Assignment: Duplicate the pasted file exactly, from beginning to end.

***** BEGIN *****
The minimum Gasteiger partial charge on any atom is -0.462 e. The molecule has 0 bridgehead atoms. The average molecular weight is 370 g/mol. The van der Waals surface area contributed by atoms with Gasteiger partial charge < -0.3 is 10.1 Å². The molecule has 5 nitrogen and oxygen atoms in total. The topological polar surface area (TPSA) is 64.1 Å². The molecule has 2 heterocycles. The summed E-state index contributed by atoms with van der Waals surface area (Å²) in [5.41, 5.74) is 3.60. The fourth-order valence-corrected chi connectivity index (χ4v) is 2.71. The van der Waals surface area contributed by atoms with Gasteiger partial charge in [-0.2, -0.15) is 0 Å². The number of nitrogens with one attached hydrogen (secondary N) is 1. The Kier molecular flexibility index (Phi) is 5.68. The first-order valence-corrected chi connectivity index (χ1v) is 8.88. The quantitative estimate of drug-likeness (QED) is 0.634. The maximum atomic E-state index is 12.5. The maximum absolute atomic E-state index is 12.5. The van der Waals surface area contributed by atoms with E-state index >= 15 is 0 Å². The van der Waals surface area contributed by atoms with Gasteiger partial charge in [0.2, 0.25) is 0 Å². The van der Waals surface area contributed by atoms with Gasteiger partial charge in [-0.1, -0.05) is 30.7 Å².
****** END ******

The minimum Gasteiger partial charge on any atom is -0.462 e. The molecule has 0 bridgehead atoms. The average molecular weight is 370 g/mol. The van der Waals surface area contributed by atoms with Gasteiger partial charge < -0.3 is 10.1 Å². The molecule has 5 nitrogen and oxygen atoms in total. The topological polar surface area (TPSA) is 64.1 Å². The molecule has 2 heterocycles. The summed E-state index contributed by atoms with van der Waals surface area (Å²) in [5.41, 5.74) is 3.60. The fourth-order valence-corrected chi connectivity index (χ4v) is 2.71. The van der Waals surface area contributed by atoms with Gasteiger partial charge in [-0.2, -0.15) is 0 Å². The number of nitrogens with one attached hydrogen (secondary N) is 1. The Kier molecular flexibility index (Phi) is 5.68. The first-order valence-corrected chi connectivity index (χ1v) is 8.88. The quantitative estimate of drug-likeness (QED) is 0.634. The maximum atomic E-state index is 12.5. The maximum absolute atomic E-state index is 12.5. The van der Waals surface area contributed by atoms with E-state index >= 15 is 0 Å². The van der Waals surface area contributed by atoms with Gasteiger partial charge in [0.2, 0.25) is 0 Å². The van der Waals surface area contributed by atoms with Gasteiger partial charge in [-0.1, -0.05) is 30.7 Å².